In Queensland, juries determine the outcomes of both civil and criminal trials. Criminal trials are decided by 12 jurors and civil trials by four jurors. Jurors are selected at random by a computer from the electoral roll and potential jurors are sent a letter with a questionnaire that determines whether they are eligible to serve on a jury. If a person is selected for jury duty, they must attend court to take part in empanelment. Those who are empanelled are then allocated to a trial.
Juries in Queensland are governed by the Jury Act 1995. Jurors do not decide questions of law or what sentence a defendant receives; they only decide whether the person is guilty or not guilty (or in a civil trial, who is at fault). Jurors are remunerated for their jury service.
Who is eligible for jury service?
A person is ineligible for jury duty if they:
- Are a member of parliament, councilor or mayor or the Governor;
- Are a lawyer or have been a member of the judiciary;
- Have been a police officer;
- A detention centre employee or corrective services officer;
- Cannot read or write English;
- Have a disability that makes them incapable of performing the role of a juror;
- Have been convicted of an indictable offence;
- Are aged 70 of more, unless they have elected to be eligible for jury duty;
- Have been sentenced to imprisonment.
Who may be excused from jury duty?
A person may apply to be excused from jury duty either permanently or for a particular jury service period. A person may be excused from jury duty either by the sheriff or by a judge. Section 21 of the Juries Act provides that a person can be excused from jury duty if:
- It would result in substantial hardship to the person because of the person’s employment or personal circumstances;
- It would result in substantial financial hardship to the person;
- It would result it substantial inconvenience to the public;
- Others are dependent on the care of the person and suitable alternative care is not available;
- The person’s health requires that they be excused.
Selection of jurors
Both parties in a trial are entitled to a specified number of peremptory challenges of potential jurors as well as being able to challenge a potential juror for cause. A peremptory challenge is a challenge for which the party does not have to give a reason. A challenge for cause may be made on the basis that a person is not eligible to serve on a jury or on the basis that the person is not impartial.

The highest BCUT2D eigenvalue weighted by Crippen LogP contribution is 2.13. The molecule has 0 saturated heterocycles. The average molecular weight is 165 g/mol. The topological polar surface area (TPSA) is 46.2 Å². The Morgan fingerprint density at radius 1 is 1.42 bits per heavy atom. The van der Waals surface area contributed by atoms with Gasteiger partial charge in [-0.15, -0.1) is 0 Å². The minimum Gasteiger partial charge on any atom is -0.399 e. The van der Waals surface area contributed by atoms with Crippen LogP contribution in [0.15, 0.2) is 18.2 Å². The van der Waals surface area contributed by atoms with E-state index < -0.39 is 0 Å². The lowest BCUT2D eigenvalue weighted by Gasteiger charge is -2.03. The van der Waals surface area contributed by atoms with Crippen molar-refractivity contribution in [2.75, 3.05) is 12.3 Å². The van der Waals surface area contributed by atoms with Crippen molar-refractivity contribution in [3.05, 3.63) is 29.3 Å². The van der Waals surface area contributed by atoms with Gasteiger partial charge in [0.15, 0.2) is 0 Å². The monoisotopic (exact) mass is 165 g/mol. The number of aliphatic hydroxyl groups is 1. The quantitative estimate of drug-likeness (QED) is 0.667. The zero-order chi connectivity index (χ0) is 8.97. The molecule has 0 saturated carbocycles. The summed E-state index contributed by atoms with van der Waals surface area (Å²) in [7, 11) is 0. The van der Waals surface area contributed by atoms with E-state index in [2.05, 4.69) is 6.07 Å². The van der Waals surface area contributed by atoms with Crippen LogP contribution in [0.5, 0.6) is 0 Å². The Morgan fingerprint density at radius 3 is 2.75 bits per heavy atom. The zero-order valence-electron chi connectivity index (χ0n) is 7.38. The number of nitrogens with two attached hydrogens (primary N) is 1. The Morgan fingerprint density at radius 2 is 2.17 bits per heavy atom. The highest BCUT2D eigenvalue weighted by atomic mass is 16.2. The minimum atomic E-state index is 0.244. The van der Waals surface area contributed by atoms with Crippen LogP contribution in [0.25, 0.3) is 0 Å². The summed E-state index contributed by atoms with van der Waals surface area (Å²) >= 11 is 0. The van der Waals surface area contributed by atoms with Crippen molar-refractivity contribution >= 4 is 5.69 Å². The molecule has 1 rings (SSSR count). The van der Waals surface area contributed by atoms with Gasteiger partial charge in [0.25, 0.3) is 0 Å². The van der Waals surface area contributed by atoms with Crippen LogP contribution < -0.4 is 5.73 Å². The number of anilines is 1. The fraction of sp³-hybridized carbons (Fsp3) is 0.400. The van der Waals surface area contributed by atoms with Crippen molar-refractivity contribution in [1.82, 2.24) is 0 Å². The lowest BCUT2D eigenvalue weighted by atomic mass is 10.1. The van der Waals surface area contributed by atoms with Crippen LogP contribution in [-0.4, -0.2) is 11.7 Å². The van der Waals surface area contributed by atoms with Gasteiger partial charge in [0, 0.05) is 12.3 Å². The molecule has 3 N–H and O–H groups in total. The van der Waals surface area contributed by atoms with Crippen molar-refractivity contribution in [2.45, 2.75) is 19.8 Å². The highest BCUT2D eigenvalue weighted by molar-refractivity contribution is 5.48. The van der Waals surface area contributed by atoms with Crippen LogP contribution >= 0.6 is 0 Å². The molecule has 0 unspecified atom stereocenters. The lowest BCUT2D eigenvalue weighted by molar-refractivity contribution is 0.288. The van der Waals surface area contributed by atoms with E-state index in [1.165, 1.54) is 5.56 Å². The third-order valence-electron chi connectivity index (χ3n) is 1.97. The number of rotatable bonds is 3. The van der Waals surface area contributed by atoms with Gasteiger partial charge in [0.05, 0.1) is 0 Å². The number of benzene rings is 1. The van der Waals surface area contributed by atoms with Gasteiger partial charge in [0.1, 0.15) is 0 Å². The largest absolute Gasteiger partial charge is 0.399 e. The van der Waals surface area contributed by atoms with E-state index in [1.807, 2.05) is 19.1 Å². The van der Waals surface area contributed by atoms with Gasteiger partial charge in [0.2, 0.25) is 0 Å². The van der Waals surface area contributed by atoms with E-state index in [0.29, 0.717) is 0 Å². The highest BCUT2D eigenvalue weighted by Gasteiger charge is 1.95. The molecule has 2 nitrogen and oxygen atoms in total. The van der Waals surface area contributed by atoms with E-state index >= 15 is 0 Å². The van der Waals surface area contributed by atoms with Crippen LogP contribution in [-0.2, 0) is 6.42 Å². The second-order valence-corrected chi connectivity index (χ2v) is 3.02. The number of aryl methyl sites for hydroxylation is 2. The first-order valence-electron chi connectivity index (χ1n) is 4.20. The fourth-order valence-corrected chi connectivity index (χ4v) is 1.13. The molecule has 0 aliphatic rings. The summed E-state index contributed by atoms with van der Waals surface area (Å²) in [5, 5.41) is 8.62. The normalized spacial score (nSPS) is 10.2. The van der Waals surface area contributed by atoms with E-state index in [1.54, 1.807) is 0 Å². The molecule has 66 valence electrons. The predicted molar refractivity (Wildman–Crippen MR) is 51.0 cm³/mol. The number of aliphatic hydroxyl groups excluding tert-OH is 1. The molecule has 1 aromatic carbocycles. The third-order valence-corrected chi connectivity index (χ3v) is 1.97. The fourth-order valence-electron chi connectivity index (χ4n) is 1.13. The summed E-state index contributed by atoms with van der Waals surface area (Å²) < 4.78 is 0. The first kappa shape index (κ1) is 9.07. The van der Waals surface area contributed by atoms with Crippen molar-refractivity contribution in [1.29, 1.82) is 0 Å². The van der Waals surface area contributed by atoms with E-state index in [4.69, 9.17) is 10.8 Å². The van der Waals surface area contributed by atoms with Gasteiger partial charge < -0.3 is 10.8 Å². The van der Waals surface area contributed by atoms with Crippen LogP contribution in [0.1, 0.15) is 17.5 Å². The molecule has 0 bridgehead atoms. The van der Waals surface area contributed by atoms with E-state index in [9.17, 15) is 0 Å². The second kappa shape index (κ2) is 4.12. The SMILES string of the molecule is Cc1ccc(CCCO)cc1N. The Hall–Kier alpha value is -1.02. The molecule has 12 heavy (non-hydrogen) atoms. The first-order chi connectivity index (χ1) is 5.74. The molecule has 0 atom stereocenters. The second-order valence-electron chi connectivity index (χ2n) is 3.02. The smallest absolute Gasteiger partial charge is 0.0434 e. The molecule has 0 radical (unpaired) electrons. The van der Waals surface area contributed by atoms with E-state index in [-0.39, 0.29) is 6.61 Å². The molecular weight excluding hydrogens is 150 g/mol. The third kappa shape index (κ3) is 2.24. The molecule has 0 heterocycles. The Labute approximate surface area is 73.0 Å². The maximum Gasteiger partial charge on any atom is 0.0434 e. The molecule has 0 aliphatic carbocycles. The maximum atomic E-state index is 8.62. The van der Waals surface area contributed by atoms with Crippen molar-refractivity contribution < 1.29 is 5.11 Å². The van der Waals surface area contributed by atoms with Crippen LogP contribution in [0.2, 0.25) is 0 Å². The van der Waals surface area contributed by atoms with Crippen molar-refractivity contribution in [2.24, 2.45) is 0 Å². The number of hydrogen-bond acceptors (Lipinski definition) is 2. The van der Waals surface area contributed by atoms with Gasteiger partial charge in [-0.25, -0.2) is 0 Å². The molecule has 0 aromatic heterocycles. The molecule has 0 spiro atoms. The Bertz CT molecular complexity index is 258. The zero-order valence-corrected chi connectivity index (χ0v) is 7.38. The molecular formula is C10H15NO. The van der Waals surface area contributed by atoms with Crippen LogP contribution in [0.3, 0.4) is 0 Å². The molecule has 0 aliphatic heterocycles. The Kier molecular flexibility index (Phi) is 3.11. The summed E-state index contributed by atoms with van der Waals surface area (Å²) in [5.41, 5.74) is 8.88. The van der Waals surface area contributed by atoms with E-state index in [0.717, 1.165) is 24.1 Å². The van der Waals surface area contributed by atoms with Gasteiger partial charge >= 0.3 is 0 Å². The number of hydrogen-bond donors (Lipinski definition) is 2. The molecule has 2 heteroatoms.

In a civil trial, each party is allowed two peremptory challenges with additional challenges if reserve jurors are to be selected (Section 42).
In a criminal trial, the prosecution and defence are each allowed eight peremptory challenges, with additional challenges if reserve jurors are to be selected (Section 42).
The court must inform the defendant that they may challenge the selection of a juror before the person is sworn in as a juror (Section 39). A party may challenge the entire jury panel by informing the judge of the reasons for the objection before any juror is sworn in (Section 40). A person selected for jury duty must not be asked questions to find out how they are likely to react to issues in a trial unless a judge authorises this questioning (Section 31).
Restriction on communication
While a jury is kept together a person who is not a member of the jury must not communicate with any of the jurors without the judge’s leave (Section 54). A contravention of this section amounts to contempt of court.
Accommodation for jury
While a jury is kept together outside the courtroom, the jurors must be kept together in a private place under the supervision of a court officer or otherwise as the judge directs (Section 55).
Discharge or death of juror
A judge may discharge a juror, after he or she has been sworn in if
- It appears that the juror is not impartial;
- The juror becomes incapable of continuing to act as a juror;
- The juror becomes unavailable for reason the judge considers adequate;
If a juror dies or is discharged before the trial begins, the judge may direct for another juror to be sworn in (Section 56).
If the jury in a civil trial fails to reach a unanimous verdict after six hours, the judge may discharge the jury. IF the jury has not reached a unanimous verdict after six hours, the court may accept the verdict of three of the jurors as the verdict of the jury if both parties agree to this.
Verdicts in criminal matters for particular offence must be unanimous. In other criminal matters, the judge may accept a majority verdict
If you require legal advice in relation to a criminal matter or any other legal matter please contact Go To Court Lawyers.